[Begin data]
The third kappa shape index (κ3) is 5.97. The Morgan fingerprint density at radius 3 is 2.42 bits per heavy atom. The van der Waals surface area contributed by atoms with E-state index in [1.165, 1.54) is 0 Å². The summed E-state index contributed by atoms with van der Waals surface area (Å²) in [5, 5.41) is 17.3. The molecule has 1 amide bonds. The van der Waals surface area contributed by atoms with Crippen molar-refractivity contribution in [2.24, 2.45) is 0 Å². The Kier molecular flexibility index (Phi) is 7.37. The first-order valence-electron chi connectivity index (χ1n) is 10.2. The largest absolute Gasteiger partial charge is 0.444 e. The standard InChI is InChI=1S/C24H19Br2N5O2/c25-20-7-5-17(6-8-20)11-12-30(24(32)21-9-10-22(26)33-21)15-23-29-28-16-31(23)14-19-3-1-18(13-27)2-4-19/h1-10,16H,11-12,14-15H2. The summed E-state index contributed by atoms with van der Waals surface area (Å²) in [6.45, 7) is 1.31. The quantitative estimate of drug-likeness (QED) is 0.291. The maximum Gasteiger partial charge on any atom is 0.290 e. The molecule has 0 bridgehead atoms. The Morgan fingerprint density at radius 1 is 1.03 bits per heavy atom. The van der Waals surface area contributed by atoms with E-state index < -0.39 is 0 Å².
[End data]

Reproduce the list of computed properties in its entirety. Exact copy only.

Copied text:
The third kappa shape index (κ3) is 5.97. The Morgan fingerprint density at radius 3 is 2.42 bits per heavy atom. The van der Waals surface area contributed by atoms with E-state index in [1.165, 1.54) is 0 Å². The summed E-state index contributed by atoms with van der Waals surface area (Å²) in [5, 5.41) is 17.3. The molecule has 1 amide bonds. The van der Waals surface area contributed by atoms with Crippen molar-refractivity contribution in [2.24, 2.45) is 0 Å². The Kier molecular flexibility index (Phi) is 7.37. The first-order valence-electron chi connectivity index (χ1n) is 10.2. The largest absolute Gasteiger partial charge is 0.444 e. The standard InChI is InChI=1S/C24H19Br2N5O2/c25-20-7-5-17(6-8-20)11-12-30(24(32)21-9-10-22(26)33-21)15-23-29-28-16-31(23)14-19-3-1-18(13-27)2-4-19/h1-10,16H,11-12,14-15H2. The summed E-state index contributed by atoms with van der Waals surface area (Å²) in [6.45, 7) is 1.31. The quantitative estimate of drug-likeness (QED) is 0.291. The maximum Gasteiger partial charge on any atom is 0.290 e. The molecule has 0 bridgehead atoms. The Morgan fingerprint density at radius 1 is 1.03 bits per heavy atom. The van der Waals surface area contributed by atoms with E-state index < -0.39 is 0 Å².